The British struggle to understand why, if they could manage two referendums in three years, Spain is so desperate to prevent the Catalans from voting on Sunday.
Across the spectrum
Calls on Mariano Rajoy’s government to allow the referendum to go forward span the political spectrum.
Both The Times of London, a center-right newspaper, and the left-wing The Guardian have warned Rajoy that his “strong-arm tactics” can only galvanize the independence movement.
The former argues that Madrid can win the argument “without the use of force or disproportionate threat, counting on the common sense of the Catalans who by and large understand the benefits of being an integral part of Spain.”
The latter concedes that Rajoy’s legalistic approach “rests on clear court decisions” but calls his indifference to Catalan demands “disturbing”.
Past and precedents
The Economist worries that Catalonia’s independence bid might set a precedent for other would-be separatists, from Scotland to the Donbas region of Ukraine. (Which is precisely why Scottish commentator Carolyn Leckie believes the vote much go ahead.)
Neal Ascherson argues in The Guardian that European history is already littered with precedents. Catalonia’s defiance of Spanish law, he writes, isn’t so different from the way Belgium, the Czech Republic, the Netherlands and Ireland came into being.
Ascherson does worry about the short term:
When I first saw Barcelona, it was in Franco’s time. Slinking about a grey, quiet city, I was taken to safe houses where Catalan intellectuals showed me forbidden writing in their own language. Today, 40,000 people roar that language as they besiege a law court. This could all end very badly. But the global tide is with them. And sooner or later, it will bring the Catalans to the harbor they need.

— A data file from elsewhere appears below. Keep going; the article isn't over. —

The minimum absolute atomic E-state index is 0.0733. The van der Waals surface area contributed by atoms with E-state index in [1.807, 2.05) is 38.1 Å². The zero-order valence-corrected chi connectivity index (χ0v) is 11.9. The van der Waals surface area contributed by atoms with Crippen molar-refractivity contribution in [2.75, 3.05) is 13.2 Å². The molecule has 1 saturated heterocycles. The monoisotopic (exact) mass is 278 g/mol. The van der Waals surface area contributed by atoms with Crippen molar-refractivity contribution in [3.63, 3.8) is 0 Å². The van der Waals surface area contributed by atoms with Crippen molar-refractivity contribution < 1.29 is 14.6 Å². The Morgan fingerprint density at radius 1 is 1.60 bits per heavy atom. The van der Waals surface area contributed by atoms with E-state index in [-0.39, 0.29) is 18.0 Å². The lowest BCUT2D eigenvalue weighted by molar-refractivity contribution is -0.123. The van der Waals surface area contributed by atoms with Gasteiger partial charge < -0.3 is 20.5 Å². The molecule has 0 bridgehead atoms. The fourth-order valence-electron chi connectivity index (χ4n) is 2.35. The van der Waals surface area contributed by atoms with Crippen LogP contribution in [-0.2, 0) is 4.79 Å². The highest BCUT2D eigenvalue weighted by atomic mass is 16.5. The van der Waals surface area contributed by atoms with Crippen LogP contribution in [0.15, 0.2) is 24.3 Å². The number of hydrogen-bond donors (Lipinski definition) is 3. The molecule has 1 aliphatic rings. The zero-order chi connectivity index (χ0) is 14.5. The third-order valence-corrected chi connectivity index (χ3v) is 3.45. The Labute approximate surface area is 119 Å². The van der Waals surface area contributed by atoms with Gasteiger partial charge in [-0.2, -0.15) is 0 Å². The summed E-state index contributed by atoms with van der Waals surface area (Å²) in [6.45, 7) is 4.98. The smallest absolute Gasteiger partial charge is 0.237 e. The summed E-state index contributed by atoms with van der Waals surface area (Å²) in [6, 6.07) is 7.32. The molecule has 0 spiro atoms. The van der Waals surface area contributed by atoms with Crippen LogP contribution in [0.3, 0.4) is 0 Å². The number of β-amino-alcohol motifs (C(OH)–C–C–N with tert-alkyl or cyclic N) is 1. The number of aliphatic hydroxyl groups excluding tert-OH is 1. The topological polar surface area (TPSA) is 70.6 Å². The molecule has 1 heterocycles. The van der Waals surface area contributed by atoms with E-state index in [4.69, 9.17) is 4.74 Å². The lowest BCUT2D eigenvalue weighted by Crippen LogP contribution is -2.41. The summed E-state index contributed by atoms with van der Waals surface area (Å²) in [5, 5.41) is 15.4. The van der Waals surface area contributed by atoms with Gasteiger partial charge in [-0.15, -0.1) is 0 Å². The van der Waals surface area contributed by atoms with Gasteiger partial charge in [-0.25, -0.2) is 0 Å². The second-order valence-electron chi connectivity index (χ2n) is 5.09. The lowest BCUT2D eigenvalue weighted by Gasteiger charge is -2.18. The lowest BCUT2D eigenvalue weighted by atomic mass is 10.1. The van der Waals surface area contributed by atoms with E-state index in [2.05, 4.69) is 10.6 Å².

Not voting is worse
Richard Russell, who lives in Barcelona, laments that the binary nature of a referendum forces the abandonment of nuance and doubt from the debate — but it’s better than the alternative:
Without those votes, the split in public discourse may well have become more polarized and more entrenched.
Henry Mance makes the same argument in the Financial Times. There is something worse than a referendum lost, he writes — “it is a referendum not held.”
There is something more farcical than the foreign secretary writing a 4,200-word essay on Brexit in The Daily Telegraph — it is the Spanish police arresting those trying to organize a ballot. There is something more tragic than a nation divorcing from its allies — it is a country that cannot even handle such discussion because they would violate the constitution.
Mance contrasts Spain’s hypersensitivity to Catalan nationalism with Britain’s relaxed attitude about self-determination:
We have upheld the principle abroad, in Kosovo and East Timor. We have upheld it at home, in Scotland. We justify our oversight of the Falklands and Gibraltar on the principle that the local population wants it.